I spent this summer as a PolitiCorps Fellow in Portland, OR. The program is funded by The Bus Project, a nonprofit that works in civic engagement and youth empowerment. We learn how to run campaigns, get our feet wet in state and local politics, and get to meet some incredible policymakers and politicians all over the state–from incoming Portland Mayor (and current Oregon Treasurer) Ted Wheeler to Congressman Earl Blumenauer.
A few weeks ago, Erious Johnson, the Director of Civil Rights at the Oregon Department of Justice came in to speak with the cohort. His words were some of the most powerful that I heard all summer. He talked through the history of civil rights in our nation and helped me understand the connections between citizenship, war, and economic reasoning. [You might have heard of Erious Johnson, JD, because his civil rights were recently violated when he was profiled by his own department, a shameful occurrence]
At its core, slavery was an economic system, a way to profit off of human lives and labor. This economic system was politically protected (12 of our first 18 presidents were slaveholders, as were 5 out of 9 of the supreme court justices who ruled on the Dred Scott case). Why would a country overthrow a system that was economically sound? The three-fifths compromise is an ironic example of this very phenomena: how slaves didn’t matter as human beings, but mattered as an economic and political bargaining chip for Southern representation.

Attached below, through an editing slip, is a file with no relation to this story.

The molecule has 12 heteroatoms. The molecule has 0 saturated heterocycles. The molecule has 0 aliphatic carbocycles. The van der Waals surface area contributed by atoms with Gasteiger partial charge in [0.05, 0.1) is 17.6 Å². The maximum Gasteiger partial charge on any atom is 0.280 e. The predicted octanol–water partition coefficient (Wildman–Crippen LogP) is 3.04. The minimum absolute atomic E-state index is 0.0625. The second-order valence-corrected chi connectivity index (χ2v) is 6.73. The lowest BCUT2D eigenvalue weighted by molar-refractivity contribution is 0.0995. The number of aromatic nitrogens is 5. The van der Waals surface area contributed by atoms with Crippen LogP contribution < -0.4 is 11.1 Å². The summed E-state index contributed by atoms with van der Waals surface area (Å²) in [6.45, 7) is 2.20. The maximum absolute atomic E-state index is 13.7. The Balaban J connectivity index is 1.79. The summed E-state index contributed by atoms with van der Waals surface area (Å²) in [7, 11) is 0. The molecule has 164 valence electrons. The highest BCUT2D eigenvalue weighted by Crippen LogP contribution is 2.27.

Something that I didn’t realize was that when Lincoln issued the Emancipation Proclamation, he didn’t make slaves citizens–he just agreed to stop forcefully deporting them. (This has parallels with Obama’s DACA and DAPA immigration policies) Lincoln made this choice because encouraging slaves to come to the North (and “be free”) would make the South suffer economically while boosting the North’s military might. This link between war and citizenship is notable over time. When did the Women’s Rights movement finally gain the vote? During World War 1–when women proved their worth in the workforce. When did 18 year olds gain the right to vote? During the Vietnam War when 18-year olds protested that they could be drafted, but couldn’t even vote in elections. And when did LGBTQ rights become a national issue–in the 1990’s, when “don’t ask don’t tell” became the military’s stance on disclosing orientation. [It is also notable that the bus boycott in Alabama was successful because it economically impacted the bus companies–without the economic incentive, political rights cannot be won.]
Aren’t the connections between violence and citizenship startling when viewed through a historical lens? I certainly think so–thank you to Mr. Erious Johnson for a incredible and insightful presentation.